- Producer17/11/2017"Love Mussel"My hand plunges into the frigid ice water causing goosebumps to erupt over my arm; I grasp a handful of the precious mollusks and place them into the large bowl next to me. The glistening shells are deceptively heavy with the promise of...
- Producer01/11/2017"Mise en Place", a State of MindThis article is revamped from the original that I posted on LinkedIn, March, 2014. I've quoted this kitchen term, "Mise en Place", in many of my posts and someone asked me the other day what the actual meaning of the term is. I will let the article...
Comments03/11/2017 #20 Wayne Yoshida@Randall Burns -- Excellent way to capture the definition and philosophy of chefs - not just "cooks." And as many of the comments say - this concept can apply to any profession.
When I was a kid and didn't know anything, I think Julia Child on her TV show used this phrase. I thought it was just a funny (French) way of saying "mess in place" - as in when cooking something, you are making a mess in the kitchen and you have to clean up when done.01/11/2017 #14 Harvey LloydAfter seared fresh sea scallop i had to replace the keyboard, i was drooling. Great piece and thoughts. You can't just do it. Can't speak from the kitchen, but in the tank and smoke stack lining business we were jammed between installers and pipefitters/ironworkers and testing. The way you insured materials were on time, loaded and offloaded kept the team moving with all personnel.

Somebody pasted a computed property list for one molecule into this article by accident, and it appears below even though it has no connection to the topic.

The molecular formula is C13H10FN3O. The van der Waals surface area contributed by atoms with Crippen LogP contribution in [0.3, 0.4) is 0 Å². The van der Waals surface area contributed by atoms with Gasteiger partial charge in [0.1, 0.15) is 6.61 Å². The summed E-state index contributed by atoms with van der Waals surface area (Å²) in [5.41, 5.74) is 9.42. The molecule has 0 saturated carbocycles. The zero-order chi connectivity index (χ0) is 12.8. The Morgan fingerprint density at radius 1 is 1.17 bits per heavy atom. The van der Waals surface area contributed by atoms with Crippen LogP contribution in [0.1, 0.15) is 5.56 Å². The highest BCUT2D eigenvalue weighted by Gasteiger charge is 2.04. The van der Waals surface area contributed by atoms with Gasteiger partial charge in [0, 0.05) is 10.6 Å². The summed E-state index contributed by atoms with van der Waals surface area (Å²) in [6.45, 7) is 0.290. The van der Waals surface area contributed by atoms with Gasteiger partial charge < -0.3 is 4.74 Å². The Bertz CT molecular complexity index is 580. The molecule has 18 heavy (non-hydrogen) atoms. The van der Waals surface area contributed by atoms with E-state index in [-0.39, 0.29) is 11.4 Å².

Many a time i would roll up on projects and the foreman got lazy and hadn't laid out his plan, so folks were standing around waiting for paint to dry and grass to grow. To the trailer for the long excuses and ass chewing.